And oh, by the way, the BFR can also handle the .45-70 Government load, which is a frackin’ RIFLE round, attaining a muzzle velocity of 2,050 fps and a muzzle energy of 2,930 ft. lbs. of a 10-inch barrel! Which makes for a convenient segue to the actual gun itself.
Magnum Research BFR Gun History and Specifics
Debuting in 2001, the BFR comes from the same Magnum Research peeps who gave us the Desert Eagle series of Magnum-powered semiauto pistols. They originally interpreted “BFR” as “Brainerd’s First Revolver,” in homage to Brainerd, Minnesota, from whence the earliest such guns were produced. Kahr Arms briefly rebranded it the “Big Frame Revolver” after they bought out Magnum Research in 2010, but the current online catalog now officially lists it as “Biggest, Finest Revolver, and piggybacks onto that moniker with this proclamation:
“[D]esigned as a magnum from the ground up. The BFR is all stainless steel, with a precision grade barrel that delivers unmatched accuracy using lead or jacketed bullets. The BFR is the most powerful production single action handgun made, with numerous calibers and two frame sizes to choose from. Engineered for the hunt, the BFR can take everything from grouse to grizzly.”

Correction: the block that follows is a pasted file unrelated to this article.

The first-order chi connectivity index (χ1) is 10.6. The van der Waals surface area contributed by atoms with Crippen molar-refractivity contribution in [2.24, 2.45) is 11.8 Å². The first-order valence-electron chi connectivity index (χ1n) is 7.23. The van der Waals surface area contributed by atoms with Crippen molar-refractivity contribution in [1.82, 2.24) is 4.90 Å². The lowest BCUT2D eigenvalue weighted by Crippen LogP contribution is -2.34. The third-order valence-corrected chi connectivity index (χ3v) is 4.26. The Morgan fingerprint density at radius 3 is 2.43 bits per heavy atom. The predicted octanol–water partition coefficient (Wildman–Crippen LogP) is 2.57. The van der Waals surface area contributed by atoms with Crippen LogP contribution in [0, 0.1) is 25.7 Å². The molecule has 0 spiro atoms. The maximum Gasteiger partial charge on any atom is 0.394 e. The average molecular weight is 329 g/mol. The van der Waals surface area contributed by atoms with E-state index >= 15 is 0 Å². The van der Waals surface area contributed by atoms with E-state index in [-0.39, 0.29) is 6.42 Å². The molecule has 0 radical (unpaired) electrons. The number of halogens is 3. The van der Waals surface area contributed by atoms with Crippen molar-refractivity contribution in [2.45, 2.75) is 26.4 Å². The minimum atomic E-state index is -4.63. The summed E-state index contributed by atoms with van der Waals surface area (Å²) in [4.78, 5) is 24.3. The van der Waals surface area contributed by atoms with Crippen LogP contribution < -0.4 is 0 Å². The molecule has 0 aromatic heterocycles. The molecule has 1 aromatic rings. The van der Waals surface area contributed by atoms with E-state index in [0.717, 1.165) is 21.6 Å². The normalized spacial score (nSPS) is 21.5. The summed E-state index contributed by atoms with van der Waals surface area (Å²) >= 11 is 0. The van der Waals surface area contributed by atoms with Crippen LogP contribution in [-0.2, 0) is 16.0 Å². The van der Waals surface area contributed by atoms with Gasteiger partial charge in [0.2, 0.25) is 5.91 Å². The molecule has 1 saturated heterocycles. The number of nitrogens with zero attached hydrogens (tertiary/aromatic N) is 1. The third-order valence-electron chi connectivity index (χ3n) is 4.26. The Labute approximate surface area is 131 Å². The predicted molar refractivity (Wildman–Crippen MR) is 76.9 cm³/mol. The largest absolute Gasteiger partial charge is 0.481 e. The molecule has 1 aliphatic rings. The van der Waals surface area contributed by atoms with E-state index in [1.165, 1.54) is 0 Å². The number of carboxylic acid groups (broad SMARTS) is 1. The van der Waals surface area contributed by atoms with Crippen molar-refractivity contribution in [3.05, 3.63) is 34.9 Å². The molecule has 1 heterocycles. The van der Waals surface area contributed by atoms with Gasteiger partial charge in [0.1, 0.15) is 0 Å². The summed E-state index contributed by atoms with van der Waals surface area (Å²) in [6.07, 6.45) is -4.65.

Specifications of this behemoth? Overall length including the 10” bbl. comes to 17.5”, with a a height of 6”, a cylinder width of 1.75”, and a weight of 4.7 pounds. The BFR has a 5-round cylinder, hence the modification to my hypothetical movie dialogue at the beginning of this article.
Range Reports from the Designers Themselves
Alas, none of my local indoor firearm rental ranges have made the BFR available, probably because the rounds – the .500 Bushwhacker and the .45-70 alike – are simply too dadgum powerful for their backstops. So, until I either (A) win the Lotto jackpot and/or (B) write a bestselling book and thus make it affordable to buy my own BFR and ammo and take it to an outdoor range, I’ll have to settle for turning to secondhand reports from fellow gun aficionados lucky enough to get ahold of one, namely, the actual designers of the Bushwhacker cartridge! Mr. Lawson reports that “James and Keith [Tow] found the braked .500 Bushwhacker BFR far more pleasant to shoot than the unbraked .500 S&W versions. ‘They certainly remain lively,’ they say, but no more so than your average .454 Casull.”